First things first, when shooting New York in the winter, or any cold place for that matter, I always make sure to be prepared. From layered clothing to packing extra memory cards and making sure all of my batteries are charged up. Last thing I ever want to worry about is not having enough storage or battery on my camera, especially when fighting through snow to get to certain locations or up in the air via helicopter. I also like to pack light. It could be so tempting to carry multiple lenses, but I find it not helpful when having to carry a heavy bag during unpleasant weather conditions. The primary lens I use during my aerial flights is the EF 24-70mm f/2.8L II, mainly because of how versatile it is. The lens is as wide as I’d like it to be, with options of zooming in for closeup shots, and works extremely well in low lighting situations. It’s important to determine what type of shots you are looking to capture, and which lens can help you get it. Once decided, you can now focus on composition, lighting and settings, comfortably.
Aerial photography is one of my biggest passions in life. I get to combine two of my favorite things: photography and an open door helicopter. As much as I love the adrenaline rush from shooting thousands of feet above the sky, it could be brutal sometimes — especially taking off all doors during the coldest time of the year. It’s hard to focus when you literally can’t feel your face and tears are running down your eyes because of how cold it is. Sometimes, when I’m in the air — I question why I even fly during the winter (“Why am I doing this to myself?! WHY!!!!?!"). Then the reasons all come flooding back to me once I take a look at the images. I completely fall in love with the process all over again. It’s a beautiful thing to accomplish, especially when you see your hard work come to life in gorgeous large prints. It makes me smile knowing that friends, family and fans of my work get to enjoy this adrenaline rush experience in the comfort of their own homes.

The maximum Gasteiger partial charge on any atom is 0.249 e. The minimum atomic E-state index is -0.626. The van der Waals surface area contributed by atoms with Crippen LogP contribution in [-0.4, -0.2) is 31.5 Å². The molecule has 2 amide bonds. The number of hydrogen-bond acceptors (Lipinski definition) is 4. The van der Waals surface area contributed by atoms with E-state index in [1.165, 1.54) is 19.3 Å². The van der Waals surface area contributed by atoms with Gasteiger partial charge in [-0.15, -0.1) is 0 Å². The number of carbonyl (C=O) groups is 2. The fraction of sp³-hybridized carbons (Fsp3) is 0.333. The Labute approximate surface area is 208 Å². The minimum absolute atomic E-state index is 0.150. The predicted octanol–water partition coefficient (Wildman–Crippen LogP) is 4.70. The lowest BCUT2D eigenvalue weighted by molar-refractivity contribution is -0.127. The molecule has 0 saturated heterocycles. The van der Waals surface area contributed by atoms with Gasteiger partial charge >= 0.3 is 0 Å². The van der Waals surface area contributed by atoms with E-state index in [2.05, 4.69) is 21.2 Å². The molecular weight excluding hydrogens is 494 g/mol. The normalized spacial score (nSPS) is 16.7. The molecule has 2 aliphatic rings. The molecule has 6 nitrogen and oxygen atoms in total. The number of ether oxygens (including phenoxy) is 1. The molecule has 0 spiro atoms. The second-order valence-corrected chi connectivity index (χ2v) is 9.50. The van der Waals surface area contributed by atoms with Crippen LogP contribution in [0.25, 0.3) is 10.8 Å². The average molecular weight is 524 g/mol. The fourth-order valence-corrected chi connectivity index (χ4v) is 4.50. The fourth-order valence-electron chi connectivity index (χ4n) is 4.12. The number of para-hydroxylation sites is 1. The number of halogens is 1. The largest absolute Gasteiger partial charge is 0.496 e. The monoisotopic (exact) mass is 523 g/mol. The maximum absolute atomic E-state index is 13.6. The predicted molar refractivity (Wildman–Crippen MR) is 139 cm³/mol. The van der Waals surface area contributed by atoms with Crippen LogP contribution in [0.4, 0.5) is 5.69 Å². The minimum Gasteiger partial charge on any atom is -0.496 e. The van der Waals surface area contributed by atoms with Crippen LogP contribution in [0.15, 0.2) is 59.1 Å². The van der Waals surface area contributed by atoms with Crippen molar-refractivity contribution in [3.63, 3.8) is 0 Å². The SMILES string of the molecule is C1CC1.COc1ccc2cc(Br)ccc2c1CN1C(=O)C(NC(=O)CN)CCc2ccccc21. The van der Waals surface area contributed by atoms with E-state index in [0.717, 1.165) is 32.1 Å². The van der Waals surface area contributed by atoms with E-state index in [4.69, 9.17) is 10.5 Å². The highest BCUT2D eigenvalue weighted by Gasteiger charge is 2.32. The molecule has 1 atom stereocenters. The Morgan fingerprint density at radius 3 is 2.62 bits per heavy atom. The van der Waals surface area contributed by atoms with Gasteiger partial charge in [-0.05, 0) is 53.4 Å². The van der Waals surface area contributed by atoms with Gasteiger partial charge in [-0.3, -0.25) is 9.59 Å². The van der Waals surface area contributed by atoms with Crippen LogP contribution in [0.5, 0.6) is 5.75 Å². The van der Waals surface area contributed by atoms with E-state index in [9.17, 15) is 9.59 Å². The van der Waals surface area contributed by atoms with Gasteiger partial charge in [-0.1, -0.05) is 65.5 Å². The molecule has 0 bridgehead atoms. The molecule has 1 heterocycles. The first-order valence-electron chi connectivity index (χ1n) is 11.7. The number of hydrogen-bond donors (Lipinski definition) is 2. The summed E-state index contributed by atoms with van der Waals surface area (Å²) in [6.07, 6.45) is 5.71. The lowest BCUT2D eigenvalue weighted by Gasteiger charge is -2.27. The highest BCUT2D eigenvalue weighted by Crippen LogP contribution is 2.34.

When in the sky, the first thing I do is adjust my manual settings. Depending on how fast the helicopter is going, I try to use a shutter speed of 1/250th of a second and adjust my ISO and aperture accordingly — keeping in mind that I want the ISO to be as low as possible, avoiding any unwanted grain/noise added to the images. Once I have my settings, I immediately take a few test shots. As exciting it is to be and the air and as bad as I want to take as many pictures as possible, it’s important to take a few seconds or minutes if needed, to zoom in and really make sure the images are sharp and clear. I tend to do this multiple times during the duration of the flight.
As breathtaking as it is to see New York City from a helicopter during the winter, it is also just as beautiful from the ground. When it snows, I am out from morning til dusk shooting. I decide where I start my journey first, then get lost with the wind and see where the day takes me, with a few hot chocolate breaks in between. It is a guarantee that I will come across other photographers shooting the beautiful white scene as well. Since I know I will be out for majority of the day, I like to take no more than two lenses with me. The 24-70mm f/2.8L II (always my go-to), and one of my prime lenses - the EF 35mm f/1.4L. I absolutely love the way images turn out when using a prime lens while it snows. The image is so sharp, you can literally see snowflakes.
No matter the season, location or equipment, have fun, go out and take memorable photos that will last a lifetime.
Want to learn more from Natalie online? Check out her Canon Online Learning class, "On Location in NYC: Improving your Travel Photography."
Want to get your own amazing NYC skyline images? Join Canon on an EOS Destination Workshop not to be missed: "New York City Tilt-Shift Architecture & Street Photography."